‘Monster’ former Boston police union boss arraigned on 4 new child abuse charges

‘Monster’ former Boston police union boss arraigned on 4 new child abuse charges

Former Boston police union boss Patrick Rose described himself as a “monster,” according to prosecutors who now have filed four new sets of child sexual abuse charges against the man already accused of child rape.

Rose, the 66-year-old former president of the Boston Police Patrolmen’s Association, wiped away tears as prosecutor Audrey Mark read horrifying allegations against him from four new accusers, including charges of child rape and molestation.

Rose, a longtime Boston cop who for three years led the powerful patrolmen’s union, pleaded not guilty in West Roxbury District Court two weeks ago to aggravated rape of a child, and he continues to plead not guilty to the new charges.

He’s now accused of abusing four more children — two back in the 1990s and two who are currently children, as the first accuser is. The older counts include child rape extending over years, Mark said in the arraignment held virtually on Tuesday.

Mark, the head of Suffolk District Attorney Rachael Rollins’ child protection unit, said the new charges included Rose raping, groping and sexually abusing children, sometimes over the course of years.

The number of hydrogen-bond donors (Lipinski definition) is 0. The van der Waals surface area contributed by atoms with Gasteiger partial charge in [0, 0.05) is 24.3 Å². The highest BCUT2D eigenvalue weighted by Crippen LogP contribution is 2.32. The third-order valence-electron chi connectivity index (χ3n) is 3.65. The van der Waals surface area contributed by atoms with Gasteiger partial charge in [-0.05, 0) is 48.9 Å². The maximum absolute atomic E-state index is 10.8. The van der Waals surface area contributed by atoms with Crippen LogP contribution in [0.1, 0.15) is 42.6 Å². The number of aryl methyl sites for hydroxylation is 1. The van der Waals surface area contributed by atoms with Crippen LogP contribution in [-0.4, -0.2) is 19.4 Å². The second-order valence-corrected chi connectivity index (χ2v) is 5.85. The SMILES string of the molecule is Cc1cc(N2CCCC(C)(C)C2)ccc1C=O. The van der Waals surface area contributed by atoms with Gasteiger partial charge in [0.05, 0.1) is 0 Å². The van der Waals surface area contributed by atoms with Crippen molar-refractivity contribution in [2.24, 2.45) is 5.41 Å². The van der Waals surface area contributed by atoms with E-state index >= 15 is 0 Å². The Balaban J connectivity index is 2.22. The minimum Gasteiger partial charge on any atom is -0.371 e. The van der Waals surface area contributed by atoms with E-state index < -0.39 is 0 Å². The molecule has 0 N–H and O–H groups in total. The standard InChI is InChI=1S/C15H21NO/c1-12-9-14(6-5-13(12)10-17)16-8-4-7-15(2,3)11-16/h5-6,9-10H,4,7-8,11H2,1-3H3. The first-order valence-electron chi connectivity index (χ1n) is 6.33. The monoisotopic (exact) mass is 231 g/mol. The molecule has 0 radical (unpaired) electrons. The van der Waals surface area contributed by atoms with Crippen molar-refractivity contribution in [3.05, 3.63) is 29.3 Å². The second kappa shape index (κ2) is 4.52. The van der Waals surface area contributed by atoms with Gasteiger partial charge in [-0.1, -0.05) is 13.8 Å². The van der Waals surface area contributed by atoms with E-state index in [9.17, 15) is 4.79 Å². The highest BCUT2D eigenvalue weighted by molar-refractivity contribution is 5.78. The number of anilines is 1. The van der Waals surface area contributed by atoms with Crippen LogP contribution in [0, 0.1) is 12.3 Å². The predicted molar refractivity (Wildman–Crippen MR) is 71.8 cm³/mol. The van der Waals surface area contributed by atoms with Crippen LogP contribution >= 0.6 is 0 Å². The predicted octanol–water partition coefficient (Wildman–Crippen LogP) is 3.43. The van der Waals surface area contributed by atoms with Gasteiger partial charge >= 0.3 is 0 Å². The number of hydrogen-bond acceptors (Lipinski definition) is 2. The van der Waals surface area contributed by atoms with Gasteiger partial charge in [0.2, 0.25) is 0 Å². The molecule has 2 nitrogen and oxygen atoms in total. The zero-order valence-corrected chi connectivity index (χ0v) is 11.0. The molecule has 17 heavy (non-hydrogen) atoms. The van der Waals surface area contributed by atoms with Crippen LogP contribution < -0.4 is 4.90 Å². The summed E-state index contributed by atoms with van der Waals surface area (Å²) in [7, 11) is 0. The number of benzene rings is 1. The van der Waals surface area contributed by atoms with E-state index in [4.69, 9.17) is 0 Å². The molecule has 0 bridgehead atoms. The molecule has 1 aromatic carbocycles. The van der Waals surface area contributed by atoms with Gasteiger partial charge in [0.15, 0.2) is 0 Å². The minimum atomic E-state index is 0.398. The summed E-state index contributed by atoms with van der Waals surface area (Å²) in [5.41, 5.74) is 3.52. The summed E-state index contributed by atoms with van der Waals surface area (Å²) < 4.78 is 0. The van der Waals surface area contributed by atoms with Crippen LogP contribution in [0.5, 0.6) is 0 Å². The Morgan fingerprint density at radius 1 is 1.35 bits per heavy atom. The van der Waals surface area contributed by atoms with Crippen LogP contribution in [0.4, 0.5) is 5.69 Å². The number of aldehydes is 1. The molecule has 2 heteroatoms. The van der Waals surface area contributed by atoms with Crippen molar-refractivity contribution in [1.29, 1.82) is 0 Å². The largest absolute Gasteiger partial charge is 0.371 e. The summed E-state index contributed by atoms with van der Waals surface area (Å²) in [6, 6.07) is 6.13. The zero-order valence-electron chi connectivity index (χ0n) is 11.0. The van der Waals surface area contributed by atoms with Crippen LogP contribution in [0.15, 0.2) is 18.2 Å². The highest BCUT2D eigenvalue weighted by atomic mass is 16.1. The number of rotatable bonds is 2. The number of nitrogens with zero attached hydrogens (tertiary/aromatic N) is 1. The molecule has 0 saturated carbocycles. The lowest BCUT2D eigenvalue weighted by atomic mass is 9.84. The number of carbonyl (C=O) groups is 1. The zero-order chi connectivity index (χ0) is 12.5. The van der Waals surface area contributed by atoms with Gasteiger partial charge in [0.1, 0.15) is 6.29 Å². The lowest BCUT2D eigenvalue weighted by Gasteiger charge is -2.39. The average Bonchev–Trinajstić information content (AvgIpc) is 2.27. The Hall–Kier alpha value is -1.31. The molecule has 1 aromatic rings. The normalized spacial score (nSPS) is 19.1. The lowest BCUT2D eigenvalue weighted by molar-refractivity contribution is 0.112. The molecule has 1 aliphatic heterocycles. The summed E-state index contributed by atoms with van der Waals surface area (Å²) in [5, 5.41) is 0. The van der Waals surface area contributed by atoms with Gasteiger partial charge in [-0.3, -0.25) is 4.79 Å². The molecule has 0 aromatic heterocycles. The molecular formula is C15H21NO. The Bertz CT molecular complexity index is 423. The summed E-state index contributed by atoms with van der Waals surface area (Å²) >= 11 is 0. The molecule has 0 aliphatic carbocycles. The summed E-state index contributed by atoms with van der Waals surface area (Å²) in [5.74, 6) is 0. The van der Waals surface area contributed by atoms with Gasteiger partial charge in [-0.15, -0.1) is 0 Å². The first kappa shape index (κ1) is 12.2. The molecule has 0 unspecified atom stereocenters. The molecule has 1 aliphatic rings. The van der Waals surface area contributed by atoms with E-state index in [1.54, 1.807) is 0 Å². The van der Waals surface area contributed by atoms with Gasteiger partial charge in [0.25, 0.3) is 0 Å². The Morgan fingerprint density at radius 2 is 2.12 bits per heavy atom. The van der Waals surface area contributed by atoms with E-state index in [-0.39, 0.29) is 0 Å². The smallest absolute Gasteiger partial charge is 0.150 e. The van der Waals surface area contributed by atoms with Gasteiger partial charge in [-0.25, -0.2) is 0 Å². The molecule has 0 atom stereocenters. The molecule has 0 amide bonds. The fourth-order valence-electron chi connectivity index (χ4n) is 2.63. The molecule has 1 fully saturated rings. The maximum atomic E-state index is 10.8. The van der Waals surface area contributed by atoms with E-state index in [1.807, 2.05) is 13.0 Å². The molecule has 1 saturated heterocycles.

“This truly is an American tragedy,” West Roxbury District Court Judge Kathleen Coffey said. She added $20,000 to his bail on the new charges, bringing it to a total of $270,000.

Rose had originally been held on $100,000 bail, increased to $250,000 last week as more charges were in the works and the prosecution got a hold of an email Mark described as a “confession.”

Mark said that on Aug. 2, the day Rose was first confronted with the original allegations, he sent an email to his family that he was “mentally all effed up” and that he “should have left you all years ago when this started.”

“He said, ‘I know there’s not enough love in this world for you to forgive the monster I truly am,” Mark said.

Rose’s attorney, William Keefe, insisted the email isn’t a confession, saying there was no reference in it to the alleged crimes.

Keefe said Rose has little money, and he could only borrow on his house with his wife’s and daughter’s approval — which he isn’t going to get.

“They’re explicit that they’re not cooperating with him,” Keefe said.

Keefe asserted the some of the older cases might have trouble due to statutes of limitations.

“It’s not entirely clear that all of these cases are going to be viable going forward,” Keefe said.

Mark brushed that concern aside as “really not an issue,” saying each of the sets of charges has evidence of happening recently enough. Child rapes can be prosecuted up to 27 years after the fact as long as there’s corroborating evidence, she said.

Mark said that the DA’s office isn’t able to seek for Rose to be held without bail on these counts under state law, which names specific charges where that’s allowed.

“If we could, we would,” she told the judge.

Rose wept quietly behind his surgical mask, only speaking to quietly murmur that he understood what was going on.

Rose made a big splash in 2014, when he ousted the powerful longtime BPPA union president, Tommy Nee. Rose retired from the police force in 2018.

Published at Tue, 25 Aug 2020 16:41:15 +0000